The Millennial and Middle-Aged Hip

Summary of CASEM Presentation by Dr. Burghardt on

The Millenial and Middle Aged Hip 

Two consensus papers regarding Femoral Acetabular Impingement Syndrome (FAI) were discussed:

Warwick agreement of FAI syndrome 2016

7 questions answered:

  1. What is FAI syndrome?: it is a motion related clinical disorder of the hip with a triad of symptoms, clinical signs, and imaging findings. It represents a symptomatic premature contact between the proximal femur and acetabulum
  2. How should FAI be diagnosed: FAI is diagnosed by symptoms and exam and diagnostic imaging
    • The primary symptom of FAI syndrome is motion-related or position-related pain in the hip or groin. Pain may also be felt in the back, buttock or thigh. In addition to pain, patients may also describe clicking, catching, locking, stiffness, restricted range of motion or giving way.
    • FADIR test (hip flexion, adduction, and internal rotation) is sensitive but not specific
    • Xray with AP and lateral views should be obtained, MRI/MRIA/CT is useful for further assessment and pre-surgical planning
  3. What is the appropriate treatment of FAI syndrome
    • Can be treated by conservative care, rehabilitation, or surgery.
    • Intra-articular injections: symptom relief with injections is positive predictor of surgical outcome
      • Ultrasound guided is better tolerated than Xray guided injections
      • Injections of saline are effective too
  4. What is the prognosis of FAI syndrome
    • If treated , symptoms frequently improve and patients return to full activity. Without treatment, it will probably worsen over time. Long term outlook is unknown but it is likely that certain types of hip morphology/shapes (specifically CAM morphology) is associated with osteoarthritis. It is unclear if treatment prevents osteoarthritis.
  5. How should someone with an asymptomatic hip with cam or pincer morphology be managed
    • This answer is unclear at this time
  6. What outcome measures should be used to assess treatment
    • Standardized outcome scores like iHOT, HAGOS, or HOS scores should be used
  7. What future research needs to be conducted?
    • Much more research still needs to be done!
Consensus recommendations on the classification, definition and diagnostic criteria of hip-related pain in young and middle-aged active adults from the International Hip-related Pain Research Network, Zurich 2018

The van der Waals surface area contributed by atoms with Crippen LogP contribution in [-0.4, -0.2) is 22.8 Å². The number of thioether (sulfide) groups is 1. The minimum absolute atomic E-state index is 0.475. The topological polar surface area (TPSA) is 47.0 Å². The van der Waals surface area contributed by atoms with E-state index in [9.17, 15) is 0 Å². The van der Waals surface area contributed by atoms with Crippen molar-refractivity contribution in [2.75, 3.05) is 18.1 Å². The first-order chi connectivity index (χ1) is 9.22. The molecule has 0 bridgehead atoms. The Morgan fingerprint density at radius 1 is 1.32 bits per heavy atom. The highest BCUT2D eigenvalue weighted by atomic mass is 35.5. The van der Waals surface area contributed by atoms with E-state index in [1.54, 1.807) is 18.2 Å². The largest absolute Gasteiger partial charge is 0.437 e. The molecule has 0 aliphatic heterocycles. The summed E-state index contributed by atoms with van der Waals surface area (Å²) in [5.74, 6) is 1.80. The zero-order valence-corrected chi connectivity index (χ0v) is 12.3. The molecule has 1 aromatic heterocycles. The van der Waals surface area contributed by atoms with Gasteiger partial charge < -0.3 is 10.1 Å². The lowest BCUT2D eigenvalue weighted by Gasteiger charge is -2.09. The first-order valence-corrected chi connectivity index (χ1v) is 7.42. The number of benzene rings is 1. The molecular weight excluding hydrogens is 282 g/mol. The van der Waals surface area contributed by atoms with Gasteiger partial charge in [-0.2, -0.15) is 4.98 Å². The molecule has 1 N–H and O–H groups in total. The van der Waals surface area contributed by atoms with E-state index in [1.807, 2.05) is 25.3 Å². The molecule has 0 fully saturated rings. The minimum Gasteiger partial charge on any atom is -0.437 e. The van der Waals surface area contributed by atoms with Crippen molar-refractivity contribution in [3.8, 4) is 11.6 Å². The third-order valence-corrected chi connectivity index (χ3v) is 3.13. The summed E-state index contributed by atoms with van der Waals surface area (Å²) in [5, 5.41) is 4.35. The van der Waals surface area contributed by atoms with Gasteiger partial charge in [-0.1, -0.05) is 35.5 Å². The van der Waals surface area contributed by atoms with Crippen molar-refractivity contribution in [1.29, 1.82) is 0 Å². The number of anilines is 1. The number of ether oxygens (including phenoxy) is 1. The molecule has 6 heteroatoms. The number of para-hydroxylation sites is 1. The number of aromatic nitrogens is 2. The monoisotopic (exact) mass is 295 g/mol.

6 Recommendations:

  1. FADIR test (hip flexion, adduction, and internal rotation) is a rule out test: if this test is negative (pain-free), it means it is very unlikely that intra-articular hip disease is present.
  2. Diagnostic imaging have limited utility alone as many asymptomatic people also show abnormalities in hip morphology/shape (increased alpha angle and central edge angle)
  3. Xrays of AP pelvis and lateral femoral head-neck radiographs are recommended. Cross sectional imaging is recommended if further morphological assessment or intra-articular structure assessment is needed
  4. Hip related pain can be categorized into:
    • FAI syndrome
    • Acetabular dysplasia and/or hip instability
    • Other conditions causing hip related pain including soft tissue (labrum, cartilage, ligamentum teres) without a specific bony morphology
  5. More research is still needed to standardize bony morphology
  6. More research is needed to assess the relationship between bony morphology and hip conditions, and movement related factors relative to each hip-related pain condition

Review of treatment options and outcomes for FAI/labral tear

  • Lifestyle modifications: avoiding deep flexion and impact loading
  • Physiotherapy: previous research showed studies are quite variable and have a significant risk of bias, but PT for over 3 months may improve function and strength. No consensus on type/duration/intensity/modality of PT.
  • Hip arthroscopy (from an expert opinion): this is a very specialized surgery, and accurate position is key. Outcomes are mixed but lots of variability.
    • A study done in 2018 (UK FASHIoN study) showed hip scope led to better quality of life than therapy, but had a higher risk of adverse events.
    • It is believed that FAI can predispose individuals to osteoarthritis – however there is no clear evidence that fixing FAI prevents osteoarthritis.
    • Unfortunately many individuals do not return to pre-injury levels of function

Patient selection criteria for hip arthroscopy:

  • Very unlikely to be offered if over age 50. For people under 50, it is surgeon dependent.
  • Positive response to injection suggests more likely to benefit from arthroscopy
  • Patient ideally should not have arthritis, at most mild diffuse osteoarthritis. Ideally isolated symptomatic labral tear
  • Narrow posterior hip joint space may be a contraindication (this criterion is not widely used in Canada though)

By Dr. Jim Niu
MD, CCFP (SEM), Dip. Sport Med.
Sport and Exercise Medicine Physician
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